Within the mind there is yet another mind.

That mind within the mind: it is an awareness that precedes words."

Here we encounter what may be the original protocol for awakening upon which later Taoist practices were based. First, we are encouraged to make ourselves sensitive to the Way that fills the entire world. This leads us to the experience of being released from our strictly human perceptions by identifying with this one word, the Way, so that our own awareness suddenly fills up the entire world along with the Way. This release into a higher awareness is established through a profound calmness of mind that is mirrored in the body's calm. By reverting to this natural state of tranquility and then cultivating it through repetition, we experience the deeper awareness beneath the ordinary consciousness that we have come to think of as "mind."

It is at this point that the really remarkable insight emerges to point us toward the awakened state: The original mind is an awareness that exists before language. Now we see that the early Taoists concentrated on experiencing the all-at-once kind of spatial awareness that exists prior to the linear thinking-in-words, timebound, consciousness of daily life. Nearly a thousand years after the Nei-yeh was written, the Sixth Patriarch of Chan, Huineng, would be spontaneously enlightened upon hearing a similar teaching from the later Diamond Sutra: "Enliven your mind without producing a single thought." More than 500 years later, the great Zen teacher, Dogen, would further this teaching: "Think not-thinking."

Taoism is, for all its esoteric roots, a practical philosophy of life, one in which enlightenment is not seen as an end unto itself but, rather, a naturally occurring state of profound harmony with all things that manifests as the purest form of participation in life.

"Those who can transform even a single thing, call them 'numinous';

Those who can alter ever a single situation, call them 'wise.'

But to transform without expending vital energy; to alter without expending wisdom:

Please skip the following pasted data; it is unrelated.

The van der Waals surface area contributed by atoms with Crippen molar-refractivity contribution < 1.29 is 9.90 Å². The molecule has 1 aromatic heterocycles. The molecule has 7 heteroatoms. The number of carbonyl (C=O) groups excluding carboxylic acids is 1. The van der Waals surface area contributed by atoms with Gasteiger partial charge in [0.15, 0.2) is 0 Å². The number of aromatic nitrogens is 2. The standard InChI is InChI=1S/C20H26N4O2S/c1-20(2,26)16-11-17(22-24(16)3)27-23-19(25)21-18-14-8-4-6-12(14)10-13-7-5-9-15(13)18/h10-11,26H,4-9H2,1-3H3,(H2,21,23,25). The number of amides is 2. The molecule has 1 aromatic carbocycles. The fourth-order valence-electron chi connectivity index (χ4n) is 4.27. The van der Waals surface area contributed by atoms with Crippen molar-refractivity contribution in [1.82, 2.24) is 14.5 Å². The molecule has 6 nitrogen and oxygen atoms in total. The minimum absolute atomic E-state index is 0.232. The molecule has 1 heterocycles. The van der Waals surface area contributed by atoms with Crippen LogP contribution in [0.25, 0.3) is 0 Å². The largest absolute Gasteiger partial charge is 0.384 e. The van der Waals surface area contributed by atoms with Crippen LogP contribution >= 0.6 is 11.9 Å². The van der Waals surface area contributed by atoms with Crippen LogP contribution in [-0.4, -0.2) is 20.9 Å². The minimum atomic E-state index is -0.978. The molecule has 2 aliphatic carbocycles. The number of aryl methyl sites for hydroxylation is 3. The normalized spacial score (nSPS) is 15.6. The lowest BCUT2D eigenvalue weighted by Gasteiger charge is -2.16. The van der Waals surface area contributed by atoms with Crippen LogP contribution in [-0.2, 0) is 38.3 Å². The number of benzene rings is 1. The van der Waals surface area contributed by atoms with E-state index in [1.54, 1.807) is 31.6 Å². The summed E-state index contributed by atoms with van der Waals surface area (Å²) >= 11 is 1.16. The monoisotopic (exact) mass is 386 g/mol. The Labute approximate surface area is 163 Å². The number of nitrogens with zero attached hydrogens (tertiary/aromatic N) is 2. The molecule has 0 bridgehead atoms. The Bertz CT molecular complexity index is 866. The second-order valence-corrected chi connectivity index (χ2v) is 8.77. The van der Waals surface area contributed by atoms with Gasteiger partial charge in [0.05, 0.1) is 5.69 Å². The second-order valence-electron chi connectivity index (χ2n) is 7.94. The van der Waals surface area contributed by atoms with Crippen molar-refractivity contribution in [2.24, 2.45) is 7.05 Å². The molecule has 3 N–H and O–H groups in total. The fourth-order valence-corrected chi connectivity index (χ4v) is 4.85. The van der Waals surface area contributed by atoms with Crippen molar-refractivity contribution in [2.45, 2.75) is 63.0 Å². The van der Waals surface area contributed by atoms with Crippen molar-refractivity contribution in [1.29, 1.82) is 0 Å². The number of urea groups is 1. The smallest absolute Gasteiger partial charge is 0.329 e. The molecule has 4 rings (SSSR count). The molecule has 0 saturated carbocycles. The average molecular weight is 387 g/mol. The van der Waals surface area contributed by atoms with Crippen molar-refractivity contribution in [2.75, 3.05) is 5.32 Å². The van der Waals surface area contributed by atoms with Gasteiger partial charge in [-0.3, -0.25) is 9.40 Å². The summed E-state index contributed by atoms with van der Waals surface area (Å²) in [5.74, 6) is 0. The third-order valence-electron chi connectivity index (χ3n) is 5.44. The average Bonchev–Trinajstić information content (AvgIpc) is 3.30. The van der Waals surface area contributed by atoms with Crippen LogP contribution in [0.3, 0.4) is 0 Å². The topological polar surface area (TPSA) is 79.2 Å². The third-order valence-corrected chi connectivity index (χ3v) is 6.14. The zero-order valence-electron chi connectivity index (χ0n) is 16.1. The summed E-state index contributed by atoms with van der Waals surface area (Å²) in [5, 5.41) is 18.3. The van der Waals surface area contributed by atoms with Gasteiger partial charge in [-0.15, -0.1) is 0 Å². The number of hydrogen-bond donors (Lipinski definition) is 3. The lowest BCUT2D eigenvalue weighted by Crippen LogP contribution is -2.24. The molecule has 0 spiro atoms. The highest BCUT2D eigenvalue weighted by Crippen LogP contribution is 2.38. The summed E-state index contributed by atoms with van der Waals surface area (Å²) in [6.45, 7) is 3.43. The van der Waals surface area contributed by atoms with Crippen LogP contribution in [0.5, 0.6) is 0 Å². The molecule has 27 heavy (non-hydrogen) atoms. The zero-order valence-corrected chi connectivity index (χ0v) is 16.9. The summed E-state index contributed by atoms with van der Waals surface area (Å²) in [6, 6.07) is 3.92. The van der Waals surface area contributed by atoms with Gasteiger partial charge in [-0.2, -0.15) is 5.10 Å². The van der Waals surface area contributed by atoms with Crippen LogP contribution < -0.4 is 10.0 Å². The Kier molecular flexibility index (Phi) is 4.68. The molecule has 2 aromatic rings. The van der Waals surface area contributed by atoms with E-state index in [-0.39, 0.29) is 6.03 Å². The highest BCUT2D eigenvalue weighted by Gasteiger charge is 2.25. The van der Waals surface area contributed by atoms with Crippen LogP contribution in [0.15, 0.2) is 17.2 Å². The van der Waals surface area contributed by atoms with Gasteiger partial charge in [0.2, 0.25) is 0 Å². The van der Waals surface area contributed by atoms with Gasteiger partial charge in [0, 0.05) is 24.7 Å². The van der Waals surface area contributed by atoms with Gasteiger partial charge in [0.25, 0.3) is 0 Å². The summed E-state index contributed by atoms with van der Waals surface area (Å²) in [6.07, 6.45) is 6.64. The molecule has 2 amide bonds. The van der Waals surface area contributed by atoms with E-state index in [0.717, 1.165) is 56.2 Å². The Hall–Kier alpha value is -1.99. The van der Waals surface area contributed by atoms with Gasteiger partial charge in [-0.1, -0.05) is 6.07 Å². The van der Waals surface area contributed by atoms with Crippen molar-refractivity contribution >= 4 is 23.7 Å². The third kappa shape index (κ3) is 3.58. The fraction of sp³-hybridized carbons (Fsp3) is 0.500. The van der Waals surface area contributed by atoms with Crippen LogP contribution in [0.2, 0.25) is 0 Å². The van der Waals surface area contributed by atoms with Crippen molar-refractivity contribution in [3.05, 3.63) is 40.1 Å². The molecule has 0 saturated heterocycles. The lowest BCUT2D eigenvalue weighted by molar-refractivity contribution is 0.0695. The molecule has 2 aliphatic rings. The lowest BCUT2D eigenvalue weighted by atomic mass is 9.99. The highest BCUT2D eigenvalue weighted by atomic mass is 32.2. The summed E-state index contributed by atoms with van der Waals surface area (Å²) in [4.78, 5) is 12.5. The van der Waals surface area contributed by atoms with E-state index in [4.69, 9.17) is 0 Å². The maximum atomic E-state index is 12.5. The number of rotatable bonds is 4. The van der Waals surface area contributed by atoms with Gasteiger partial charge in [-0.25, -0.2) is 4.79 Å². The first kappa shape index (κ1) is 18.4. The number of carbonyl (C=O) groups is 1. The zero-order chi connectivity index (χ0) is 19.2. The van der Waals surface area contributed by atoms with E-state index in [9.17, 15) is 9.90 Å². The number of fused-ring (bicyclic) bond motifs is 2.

Only exemplary persons who hold fast to the One are able to do this.

Hold fast to the One; do not lose it,

And you will be able to master the myriad things.

Exemplary persons act upon things,

And are not acted upon by them,

Because they grasp the guiding principle of the One."

Having awakened to the enlightened state, the sage is one who returns to daily life while maintaining contact with that transcendent awareness. By holding fast to the one Way that fills the entire world, sages are spontaneously and un-self-consciously participating in life as instruments of the Way: like the Tao, they act upon things and are not acted upon by things. They are able to change things for the better without clinging to concepts like "being spiritual" or "being wise." They have grasped the Way of the One and returned to the natural state of uncontrived and unpremeditated benevolence.

As I hinted at in the beginning of this post, Taoism is a wide-ranging tradition with different forms of expression that have multiplied over the millennia. The material presented here is intended to point back to the original teachings of the Tao, in particular its practices of awakening individuals to their full potential. There is no better entry into those original teachings that Harold D. Roth's highly esteemed translation and exposition of the Nei-yeh in his book, Original Tao: Inward Training and the Foundations of Taoist Mysticism.

I had the very great pleasure of interviewing Dr. Roth on my radio show a while back (that file can be downloaded here).

Brief as this overview of the Way of Enlightenment is, it is my hope that it echoes the essential teachings in a way that both those familiar and unfamiliar with the Tao find useful.

***

I am deeply gratified that 'The Toltec I Ching' has been selected a Silver Winner of the 2010 Nautilus Book Awards. My deepest gratitude extends to my co-author, Martha Ramirez-Oropeza and our enlightened publishers, Larson Publications.

'The Toltec I Ching,' by Martha Ramirez-Oropeza and William Douglas Horden, has been released by Larson Publications. It recasts the I Ching in the symbology of the Native Americans of ancient Mexico and includes original illustrations interpreting each of the hexagrams. Its subtitle, "64 Keys to Inspired Action in the New World," hints at its focus on the ethics of the emerging world culture.

Go to the main site to see sample chapters, reviews and the link to Larson Publications for ordering the book.